I begin each God Cafe experience by asking participants to release any expectation they might be holding to be articulate or completely rational. Upon first glance, the move away from rationalism might seem counter to the beliefs of Reconstructionist Judaism. A core part of Kaplan’s vision for the Reconstructionist movement is that we should conduct rituals, pray and create communal experiences that are based in our contemporary values, including a rational approach around God. In some Reconstructionist communities, it might feel counter cultural to open up the God conversation in a way that does not necessitate rationalism as an entry point.

Although I appreciate our movement’s integrity on this topic, I also strongly believe that without releasing ourselves of an expectation to be rational when entering the conversation, we limit our creativity and autonomy. For many in and out of the Jewish context, the conversation around God is centered around belief. The God Cafe works to combat this notion. I do not believe that belief is where this conversation must begin. In the God Cafe workshop, I have decided to center our conversations around experience. At the core of all the work I do lies the previously stated question: “What is a specific time in your life where you found yourself connecting to or grappling with God and/or divinity?” I have found by centering around a particular moment in one’s life, it gives space for individual agency. Theology becomes not just a project for a well-written theologian but rather for every individual. At the core of Reconstructionist Judaism is the pursuit of Jewish community that is accessible and resonant for the masses; where individuals are empowered to be knowledgeable and grounded leaders in their communities. What more beautiful way to model that pursuit than with an exploration of the Divine?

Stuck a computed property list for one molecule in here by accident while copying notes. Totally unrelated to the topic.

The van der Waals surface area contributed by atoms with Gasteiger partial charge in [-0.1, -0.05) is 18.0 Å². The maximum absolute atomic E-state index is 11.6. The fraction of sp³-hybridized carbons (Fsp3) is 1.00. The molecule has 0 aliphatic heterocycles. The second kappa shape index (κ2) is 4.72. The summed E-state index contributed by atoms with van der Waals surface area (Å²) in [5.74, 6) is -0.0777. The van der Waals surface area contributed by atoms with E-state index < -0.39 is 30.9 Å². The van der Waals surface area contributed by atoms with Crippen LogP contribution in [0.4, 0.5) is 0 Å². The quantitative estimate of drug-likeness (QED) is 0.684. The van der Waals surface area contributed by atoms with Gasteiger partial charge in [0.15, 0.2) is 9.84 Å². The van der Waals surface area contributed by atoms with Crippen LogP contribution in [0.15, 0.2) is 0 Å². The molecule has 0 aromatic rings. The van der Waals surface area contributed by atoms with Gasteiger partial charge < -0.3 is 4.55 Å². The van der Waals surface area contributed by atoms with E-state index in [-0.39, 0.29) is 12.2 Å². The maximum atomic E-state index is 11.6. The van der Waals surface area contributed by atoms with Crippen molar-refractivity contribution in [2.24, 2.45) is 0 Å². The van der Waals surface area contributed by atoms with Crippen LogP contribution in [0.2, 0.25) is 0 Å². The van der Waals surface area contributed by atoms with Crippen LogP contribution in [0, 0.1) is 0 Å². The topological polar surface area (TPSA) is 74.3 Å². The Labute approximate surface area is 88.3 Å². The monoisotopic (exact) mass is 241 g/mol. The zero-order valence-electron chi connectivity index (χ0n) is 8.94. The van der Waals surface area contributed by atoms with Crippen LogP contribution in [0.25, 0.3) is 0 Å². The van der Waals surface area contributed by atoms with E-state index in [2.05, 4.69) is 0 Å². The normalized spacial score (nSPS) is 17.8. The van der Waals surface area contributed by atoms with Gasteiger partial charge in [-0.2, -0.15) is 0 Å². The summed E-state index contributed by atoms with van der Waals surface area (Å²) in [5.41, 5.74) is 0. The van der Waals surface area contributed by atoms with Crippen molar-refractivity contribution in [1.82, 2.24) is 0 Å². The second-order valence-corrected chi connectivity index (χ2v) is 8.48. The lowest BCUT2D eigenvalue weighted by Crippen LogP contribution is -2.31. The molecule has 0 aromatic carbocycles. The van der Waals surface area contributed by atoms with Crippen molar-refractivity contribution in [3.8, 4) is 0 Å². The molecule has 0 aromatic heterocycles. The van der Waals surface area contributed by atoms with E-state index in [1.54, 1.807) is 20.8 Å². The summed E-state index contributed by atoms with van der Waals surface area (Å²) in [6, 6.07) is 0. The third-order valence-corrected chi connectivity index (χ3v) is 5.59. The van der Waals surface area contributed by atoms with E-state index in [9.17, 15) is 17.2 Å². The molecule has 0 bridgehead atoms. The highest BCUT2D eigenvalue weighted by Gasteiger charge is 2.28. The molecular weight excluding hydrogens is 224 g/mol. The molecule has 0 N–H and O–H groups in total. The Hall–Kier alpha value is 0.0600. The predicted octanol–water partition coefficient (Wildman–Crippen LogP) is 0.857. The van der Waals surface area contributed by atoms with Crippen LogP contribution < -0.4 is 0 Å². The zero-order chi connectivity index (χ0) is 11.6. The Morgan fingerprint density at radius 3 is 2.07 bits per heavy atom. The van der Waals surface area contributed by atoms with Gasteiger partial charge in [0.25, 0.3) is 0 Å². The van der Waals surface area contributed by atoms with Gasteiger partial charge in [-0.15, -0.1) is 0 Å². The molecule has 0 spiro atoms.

Throughout my experience leading these conversations across diverse communities, I have learned something core about my own belief system; that more than anything I believe that people have the natural authority to make and notice meaning in our lives. I see central to my job as a future rabbi and leader in the Jewish community the need to continuously create space for others to believe that as well. 

The Mordecai M. Kaplan Center for Jewish Peoplehood

3601 Park Center Blvd., Apt 307
Minneapolis, MN 55416
Email: eric@kaplancenter.org